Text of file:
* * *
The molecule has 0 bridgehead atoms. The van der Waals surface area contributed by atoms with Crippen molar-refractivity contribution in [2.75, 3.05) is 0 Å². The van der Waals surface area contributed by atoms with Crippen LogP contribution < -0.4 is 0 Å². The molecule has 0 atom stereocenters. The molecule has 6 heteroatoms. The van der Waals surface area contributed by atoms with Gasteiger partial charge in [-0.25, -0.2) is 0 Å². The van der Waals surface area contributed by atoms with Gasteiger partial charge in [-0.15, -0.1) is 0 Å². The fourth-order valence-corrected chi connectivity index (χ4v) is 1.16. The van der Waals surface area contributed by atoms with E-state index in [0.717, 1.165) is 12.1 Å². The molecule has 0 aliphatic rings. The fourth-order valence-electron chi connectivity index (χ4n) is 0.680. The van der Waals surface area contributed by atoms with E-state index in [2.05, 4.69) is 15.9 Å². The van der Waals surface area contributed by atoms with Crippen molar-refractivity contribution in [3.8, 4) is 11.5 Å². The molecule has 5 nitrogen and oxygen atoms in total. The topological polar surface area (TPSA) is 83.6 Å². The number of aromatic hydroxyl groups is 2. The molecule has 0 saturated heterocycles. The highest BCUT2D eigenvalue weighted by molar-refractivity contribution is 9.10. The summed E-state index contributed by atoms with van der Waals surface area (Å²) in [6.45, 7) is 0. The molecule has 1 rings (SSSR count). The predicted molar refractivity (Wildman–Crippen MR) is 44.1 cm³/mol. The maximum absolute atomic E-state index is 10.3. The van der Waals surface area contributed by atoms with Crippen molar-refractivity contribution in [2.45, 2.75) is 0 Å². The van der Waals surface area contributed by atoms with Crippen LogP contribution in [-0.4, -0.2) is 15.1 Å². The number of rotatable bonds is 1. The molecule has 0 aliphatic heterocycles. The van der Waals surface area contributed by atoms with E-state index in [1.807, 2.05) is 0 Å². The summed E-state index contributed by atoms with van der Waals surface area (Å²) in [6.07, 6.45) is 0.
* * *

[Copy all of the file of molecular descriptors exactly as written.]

The molecule has 0 bridgehead atoms. The van der Waals surface area contributed by atoms with Crippen molar-refractivity contribution in [2.75, 3.05) is 0 Å². The van der Waals surface area contributed by atoms with Crippen LogP contribution < -0.4 is 0 Å². The molecule has 0 atom stereocenters. The molecule has 6 heteroatoms. The van der Waals surface area contributed by atoms with Gasteiger partial charge in [-0.25, -0.2) is 0 Å². The van der Waals surface area contributed by atoms with Gasteiger partial charge in [-0.15, -0.1) is 0 Å². The fourth-order valence-corrected chi connectivity index (χ4v) is 1.16. The van der Waals surface area contributed by atoms with E-state index in [0.717, 1.165) is 12.1 Å². The molecule has 0 aliphatic rings. The fourth-order valence-electron chi connectivity index (χ4n) is 0.680. The van der Waals surface area contributed by atoms with E-state index in [2.05, 4.69) is 15.9 Å². The van der Waals surface area contributed by atoms with Crippen molar-refractivity contribution in [3.8, 4) is 11.5 Å². The molecule has 5 nitrogen and oxygen atoms in total. The topological polar surface area (TPSA) is 83.6 Å². The number of aromatic hydroxyl groups is 2. The molecule has 0 saturated heterocycles. The highest BCUT2D eigenvalue weighted by molar-refractivity contribution is 9.10. The summed E-state index contributed by atoms with van der Waals surface area (Å²) in [6.45, 7) is 0. The molecule has 1 rings (SSSR count). The predicted molar refractivity (Wildman–Crippen MR) is 44.1 cm³/mol. The maximum absolute atomic E-state index is 10.3. The van der Waals surface area contributed by atoms with Crippen molar-refractivity contribution in [2.45, 2.75) is 0 Å². The van der Waals surface area contributed by atoms with Crippen LogP contribution in [-0.4, -0.2) is 15.1 Å². The number of rotatable bonds is 1. The molecule has 0 aliphatic heterocycles. The van der Waals surface area contributed by atoms with E-state index in [1.807, 2.05) is 0 Å². The summed E-state index contributed by atoms with van der Waals surface area (Å²) in [6.07, 6.45) is 0.